On June 15, the deputy director of the CFPB, Zixta Martínez, delivered a opening speech to the 2022 Consumer Assembly of the Consumer Federation of America. The deputy director focused on four key areas of consumer protection during her speech:
Payday loans: The CFPB released an investigative report in April focused on payday loans and the state laws that allow payday lenders to operate. Only 16 states of the 26 states that allow payday lenders to operate require/allow lenders to offer extended payment plans, according to the Deputy Director. The CFPB “will continue to evaluate payday loans and small dollar credit practices” more generally, he said.
Rent-A-Banks: The Deputy Director identified the evolution of the small dollar credit market as an area of interest for the CFPB. Small lenders can use bank relationships to evade state interest caps and licensing laws by claiming the bank is the lender in rent-a-bank schemes, according to the Deputy Director. The CFPB is “taking a close look” at these schemes.
Bank fees: According to the Deputy Director, big banks penalize customers who can least afford them with complicated banking fees and overdraft practices that put families deeper into debt. While smaller banks, credit unions and startups rely on business models that don’t use “exploitative penalties,” Martinez noted that it can be difficult for these companies to get into business and for customers to switch accounts: the CFPB seeks to promote “vigorous competition” in this area.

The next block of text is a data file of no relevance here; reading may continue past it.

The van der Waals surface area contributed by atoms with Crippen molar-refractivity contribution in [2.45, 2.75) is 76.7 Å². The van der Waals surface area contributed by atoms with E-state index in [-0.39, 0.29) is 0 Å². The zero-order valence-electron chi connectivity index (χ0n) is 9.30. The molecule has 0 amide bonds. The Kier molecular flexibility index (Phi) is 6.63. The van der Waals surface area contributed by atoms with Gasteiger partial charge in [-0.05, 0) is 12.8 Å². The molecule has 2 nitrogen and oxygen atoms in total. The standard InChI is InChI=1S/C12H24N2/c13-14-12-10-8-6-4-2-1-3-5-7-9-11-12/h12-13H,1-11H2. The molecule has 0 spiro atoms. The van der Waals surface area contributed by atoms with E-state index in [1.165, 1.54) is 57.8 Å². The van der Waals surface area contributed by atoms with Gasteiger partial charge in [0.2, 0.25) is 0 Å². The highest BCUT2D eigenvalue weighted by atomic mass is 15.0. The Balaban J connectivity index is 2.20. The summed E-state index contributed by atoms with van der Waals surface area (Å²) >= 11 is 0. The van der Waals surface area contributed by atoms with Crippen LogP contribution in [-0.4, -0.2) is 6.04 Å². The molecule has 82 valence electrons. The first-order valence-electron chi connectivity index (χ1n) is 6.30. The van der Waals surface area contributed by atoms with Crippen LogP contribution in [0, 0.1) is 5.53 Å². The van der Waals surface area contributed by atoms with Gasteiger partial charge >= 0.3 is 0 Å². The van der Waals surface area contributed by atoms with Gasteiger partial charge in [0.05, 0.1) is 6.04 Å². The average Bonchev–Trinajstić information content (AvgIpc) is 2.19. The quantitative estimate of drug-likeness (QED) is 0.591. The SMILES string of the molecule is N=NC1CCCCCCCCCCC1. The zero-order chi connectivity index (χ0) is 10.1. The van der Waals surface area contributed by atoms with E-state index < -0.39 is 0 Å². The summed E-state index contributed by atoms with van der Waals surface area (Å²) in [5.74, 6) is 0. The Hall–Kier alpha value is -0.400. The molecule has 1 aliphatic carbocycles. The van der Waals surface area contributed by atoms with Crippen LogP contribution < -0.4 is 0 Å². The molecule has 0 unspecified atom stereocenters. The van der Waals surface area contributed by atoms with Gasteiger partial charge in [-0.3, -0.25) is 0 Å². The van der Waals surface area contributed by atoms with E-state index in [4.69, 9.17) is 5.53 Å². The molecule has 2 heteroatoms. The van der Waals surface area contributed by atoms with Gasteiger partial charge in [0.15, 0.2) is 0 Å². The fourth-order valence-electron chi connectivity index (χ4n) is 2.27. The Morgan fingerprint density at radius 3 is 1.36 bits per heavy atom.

Credit reports and medical debt: Consumers with unpaid medical bills, in addition to their concerns about insurance and hospital bureaucracy, often worry about the impact of their medical debt on their credit. The CFPB is “looking at everything” to find solutions to the crossover problem of medical debt and credit reporting, the deputy director said, including evaluating whether unpaid medical debt should be included on credit reports.
Putting it into practice: The Deputy Director’s comments serve as an important indicator of the CFPB’s enforcement priorities. Of particular note is the suggestion that the Office may consider asserting claims against non-bank parties in rent-a-bank schemes. Additionally, a change in the content included in credit reports would have a significant impact on both consumers and lenders.
Credit reporting agencies and users of credit reports have received significant attention from the CFPB in recent months (we previously discussed this trend in previous blog posts here, here, and here). here). Today, the CFPB issued a advisory opinion to ensure that businesses using and sharing credit reports and background checks have a purpose permitted under the FCRA. The CFPB’s new advisory opinion makes it clear that credit reporting companies and users of credit reports have specific obligations to protect the privacy of public data. The notice also reminds covered entities of possible criminal liability for certain misconduct.
Copyright © 2022, Sheppard Mullin Richter & Hampton LLP.National Law Review, Volume XII, Number 188